- If you don’t have time for a shower, hold a warm, wet towel or washcloth to your neck for about 5 minutes to get a similar effect.
10 10 of 13:Apply a moisturizing shaving gel.
- A moisturizing shaving gel or cream reduces the risk of irritation. This is especially true for people with dry or sensitive skin. Let the gel or cream sit on your skin for a minute or two, and make sure it’s still wet before you begin shaving.XResearch source
- If you’re concerned about acne, look for a shaving cream that is safe for acne-prone skin (they’re usually oil-free or have acne fighting ingredients like salicylic acid).
11 11 of 13:Use a clean, sharp razor.
- Razor bumps can form from irritation caused by a dull razor. Always use a sharp razor—if you feel any pulling or tugging on your skin during a shave, it’s time for a new blade. A standard single-blade razor is usually sharp for about 7 shaves.XResearch source
- Keep your razor bacteria-free by sanitizing with alcohol before and after a shave.
- Shave with the grain of your hair in short single strokes. Try not to shave over the same patch of skin multiple times if possible.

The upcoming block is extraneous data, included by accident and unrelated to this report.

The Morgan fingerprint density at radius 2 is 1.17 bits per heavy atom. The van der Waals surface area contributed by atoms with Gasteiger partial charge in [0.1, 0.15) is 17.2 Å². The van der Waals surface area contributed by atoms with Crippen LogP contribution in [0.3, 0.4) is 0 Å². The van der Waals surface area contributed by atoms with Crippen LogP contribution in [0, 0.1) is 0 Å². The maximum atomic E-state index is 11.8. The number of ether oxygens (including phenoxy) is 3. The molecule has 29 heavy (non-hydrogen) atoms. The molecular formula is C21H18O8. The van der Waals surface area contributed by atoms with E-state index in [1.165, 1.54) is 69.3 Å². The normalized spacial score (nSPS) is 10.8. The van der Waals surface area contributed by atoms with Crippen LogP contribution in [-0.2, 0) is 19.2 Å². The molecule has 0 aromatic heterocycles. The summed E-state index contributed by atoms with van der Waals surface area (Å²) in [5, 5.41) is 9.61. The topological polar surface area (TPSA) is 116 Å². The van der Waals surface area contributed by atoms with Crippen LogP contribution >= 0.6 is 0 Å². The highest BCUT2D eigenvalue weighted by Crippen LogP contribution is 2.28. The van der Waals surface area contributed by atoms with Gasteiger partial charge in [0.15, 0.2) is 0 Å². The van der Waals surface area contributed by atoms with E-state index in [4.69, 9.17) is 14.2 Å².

12 12 of 13:Try an electric razor on a low setting.
- Manual razors make it easy to shave too close and cause razor bumps. An electric razor can solve this problem. Put on a low setting to keep the hair on your neck slightly longer. This makes it less likely to curve and grow back into the skin and form a bump.XTrustworthy SourceCleveland ClinicEducational website from one of the world's leading hospitalsGo to source
- If you don’t have an electric razor, just use less pressure with your regular, manual razor blade to avoid cutting the hair too short.XResearch source
- Read the instructions for electric shavers to know when to replace the blades.
13 13 of 13:Apply a soothing aftershave.
- A moisturizing aftershave hydrates your skin and reduces irritation.Use an aftershave that’s designed to limit razor bumps, inflammation, or irritation. Alternatively, try a lotion with antibacterial ingredients to moisturize your skin and prevent infected pores.XResearch source
- If your aftershave burns or stings, don’t use it again. Look for another product designed for sensitive skin or with moisturizer.
- Try not to pick at your razor bumps or ingrown hairs. They’ll take longer to heal and you’ll increase the risk of scarring, infection, or discoloration.
- If your razor bumps are visible, painful, or infected after treating them at home, visit a dermatologist for stronger treatments like steroid creams, topical retinoids, or prescription medication.
- In severe cases, electrolysis or laser hair removal might be recommended by a dermatologist to prevent future razor bumps.XTrustworthy SourceCleveland ClinicEducational website from one of the world's leading hospitalsGo to source